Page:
Text and photographs by Rafaela Persson.
Flying in over Afghanistan on an early November morning of 2008, revealed a barren landscape with no greenery visible for miles. I went to Afghanistan intrigued by its people and culture, being something very different than the places I previously visited. What would it be like photographing here? Would I be able to get close to any Afghans? I like to spend extended periods of time with people I photograph. In Afghanistan many journalists seemed to use the 15 min rule: you never stay longer than 15 minutes in a place because that is how long it takes for someone with a cell phone to arrange a car to kidnap you.
I had an idea to photograph female drug addicts. Afghanistan is the world’s biggest producer of opium, from which heroin is derived. According to a study made by U.N. Drugs and Crimes Office in 2010, the rate of drug addiction in Afghanistan is twice the global average; Afghans have become the leading consumers of their own opium. Approximately one million Afghans, or eight percent of the war-shattered country’s total population is suffering from drug addiction, a 75 percent increase since 2005. What is even more alarming is that studies show that 50 percent of Afghanistan’s opium-using parents give the drug to their own children.
I began my project at a drug rehabilitation center for women and children. After the compulsory cup of tea with the director Dr. Toorpaikay Zazai, I was introduced to a twelve-year-old girl named Karima. She had a look of wisdom and tragedy at the same time, one that I would find in many afghan children making them seem much older then they where. Karima and I bonded in a second.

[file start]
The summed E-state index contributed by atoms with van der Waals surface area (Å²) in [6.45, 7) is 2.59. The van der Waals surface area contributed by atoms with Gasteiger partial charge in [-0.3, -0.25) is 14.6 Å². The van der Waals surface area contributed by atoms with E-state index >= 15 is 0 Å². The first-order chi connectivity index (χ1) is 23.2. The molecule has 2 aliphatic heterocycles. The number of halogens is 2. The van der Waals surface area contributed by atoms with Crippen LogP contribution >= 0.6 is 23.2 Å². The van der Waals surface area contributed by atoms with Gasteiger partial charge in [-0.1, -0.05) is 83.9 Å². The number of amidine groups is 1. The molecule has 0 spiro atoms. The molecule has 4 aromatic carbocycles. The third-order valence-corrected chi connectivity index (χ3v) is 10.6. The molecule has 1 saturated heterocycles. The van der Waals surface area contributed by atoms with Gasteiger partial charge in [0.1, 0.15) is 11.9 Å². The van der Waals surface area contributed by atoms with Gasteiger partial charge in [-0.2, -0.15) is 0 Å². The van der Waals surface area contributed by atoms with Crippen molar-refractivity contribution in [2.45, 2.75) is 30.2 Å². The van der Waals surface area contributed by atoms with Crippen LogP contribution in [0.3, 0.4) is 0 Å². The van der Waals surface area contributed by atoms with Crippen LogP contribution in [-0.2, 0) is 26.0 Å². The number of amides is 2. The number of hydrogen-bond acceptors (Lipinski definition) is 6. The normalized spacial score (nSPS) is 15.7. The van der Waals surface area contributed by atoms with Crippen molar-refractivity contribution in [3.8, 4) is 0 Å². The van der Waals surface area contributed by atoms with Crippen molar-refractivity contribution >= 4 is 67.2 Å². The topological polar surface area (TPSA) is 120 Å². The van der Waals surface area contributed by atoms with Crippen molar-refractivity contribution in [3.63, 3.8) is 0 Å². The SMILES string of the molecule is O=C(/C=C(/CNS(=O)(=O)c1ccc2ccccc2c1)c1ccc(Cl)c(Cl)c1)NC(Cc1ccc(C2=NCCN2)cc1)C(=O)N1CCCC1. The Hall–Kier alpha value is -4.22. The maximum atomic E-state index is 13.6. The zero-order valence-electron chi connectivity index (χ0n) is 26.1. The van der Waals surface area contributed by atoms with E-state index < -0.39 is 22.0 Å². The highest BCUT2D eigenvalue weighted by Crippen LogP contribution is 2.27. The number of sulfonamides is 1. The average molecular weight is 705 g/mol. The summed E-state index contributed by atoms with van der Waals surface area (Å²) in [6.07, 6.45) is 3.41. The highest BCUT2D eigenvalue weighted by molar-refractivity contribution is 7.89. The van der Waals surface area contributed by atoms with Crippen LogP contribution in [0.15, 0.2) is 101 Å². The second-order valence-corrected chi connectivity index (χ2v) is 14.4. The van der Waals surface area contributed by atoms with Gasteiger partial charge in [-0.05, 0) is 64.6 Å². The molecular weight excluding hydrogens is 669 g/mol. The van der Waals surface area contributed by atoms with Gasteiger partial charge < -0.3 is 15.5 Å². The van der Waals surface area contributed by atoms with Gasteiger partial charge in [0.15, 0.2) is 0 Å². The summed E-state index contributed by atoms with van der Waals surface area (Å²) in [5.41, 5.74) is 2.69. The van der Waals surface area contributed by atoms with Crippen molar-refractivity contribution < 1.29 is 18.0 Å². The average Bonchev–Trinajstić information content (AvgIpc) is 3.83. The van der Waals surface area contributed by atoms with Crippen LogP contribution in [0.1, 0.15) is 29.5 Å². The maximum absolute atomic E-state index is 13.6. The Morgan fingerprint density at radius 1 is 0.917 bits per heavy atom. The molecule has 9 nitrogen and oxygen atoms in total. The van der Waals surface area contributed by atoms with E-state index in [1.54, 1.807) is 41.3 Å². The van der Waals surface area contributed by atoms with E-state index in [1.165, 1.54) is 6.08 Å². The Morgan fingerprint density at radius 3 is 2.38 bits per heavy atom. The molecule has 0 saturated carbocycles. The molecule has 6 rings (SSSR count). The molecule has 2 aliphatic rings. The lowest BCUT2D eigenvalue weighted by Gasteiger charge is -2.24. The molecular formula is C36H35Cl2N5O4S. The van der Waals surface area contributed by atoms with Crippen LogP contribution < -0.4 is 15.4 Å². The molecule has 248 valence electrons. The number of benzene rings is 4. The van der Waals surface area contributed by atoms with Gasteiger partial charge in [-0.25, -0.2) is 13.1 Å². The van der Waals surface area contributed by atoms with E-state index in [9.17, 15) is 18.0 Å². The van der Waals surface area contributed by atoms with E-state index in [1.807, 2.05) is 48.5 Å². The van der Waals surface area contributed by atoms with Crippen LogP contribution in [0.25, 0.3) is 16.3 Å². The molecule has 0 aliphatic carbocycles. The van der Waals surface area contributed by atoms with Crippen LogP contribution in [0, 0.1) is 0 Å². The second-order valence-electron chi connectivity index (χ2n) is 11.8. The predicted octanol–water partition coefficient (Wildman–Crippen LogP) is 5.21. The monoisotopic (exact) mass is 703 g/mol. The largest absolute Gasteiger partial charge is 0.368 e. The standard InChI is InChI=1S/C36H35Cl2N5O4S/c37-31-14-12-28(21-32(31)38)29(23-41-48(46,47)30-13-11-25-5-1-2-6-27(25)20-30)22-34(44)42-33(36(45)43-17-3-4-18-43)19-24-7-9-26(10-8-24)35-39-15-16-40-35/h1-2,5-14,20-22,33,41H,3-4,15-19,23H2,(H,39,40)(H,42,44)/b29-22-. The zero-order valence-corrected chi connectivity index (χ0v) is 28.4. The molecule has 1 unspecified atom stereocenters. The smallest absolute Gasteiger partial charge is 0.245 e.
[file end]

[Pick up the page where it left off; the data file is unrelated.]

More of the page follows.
Five minutes later I found myself stuffed into a car with my fixer, driver, Karima and her family, the parents Mohammed, Jamila and the four kids including Karima who was sitting in my lap turning around every minute or so to look at me and caress my cheek. Her nine year old sister Mujadin, sat in her moms lap next to me and continuously kissed my hand for the approximately 30 min car ride.
This was my first meeting with Karimas family. It was Eid and the family had been given permission to go home for the holiday. During their refugee years in Pakistan the family had lived through many hard years and the mother Jamila was given opium tea by a neighbor to comfort her after the loss of a son in a car accident. Jamila, like many others female addicts in Afghanistan, was told that it was a kind of a medicine that would make her feel better. It did momentarily and that feeling got her hooked. Before long, Jamila would make the opium tea for her young children as well. The opium tea would make the kids drowsy and complaints about hunger and the cold would disappear. The family would come to rely on the tea for many years to come.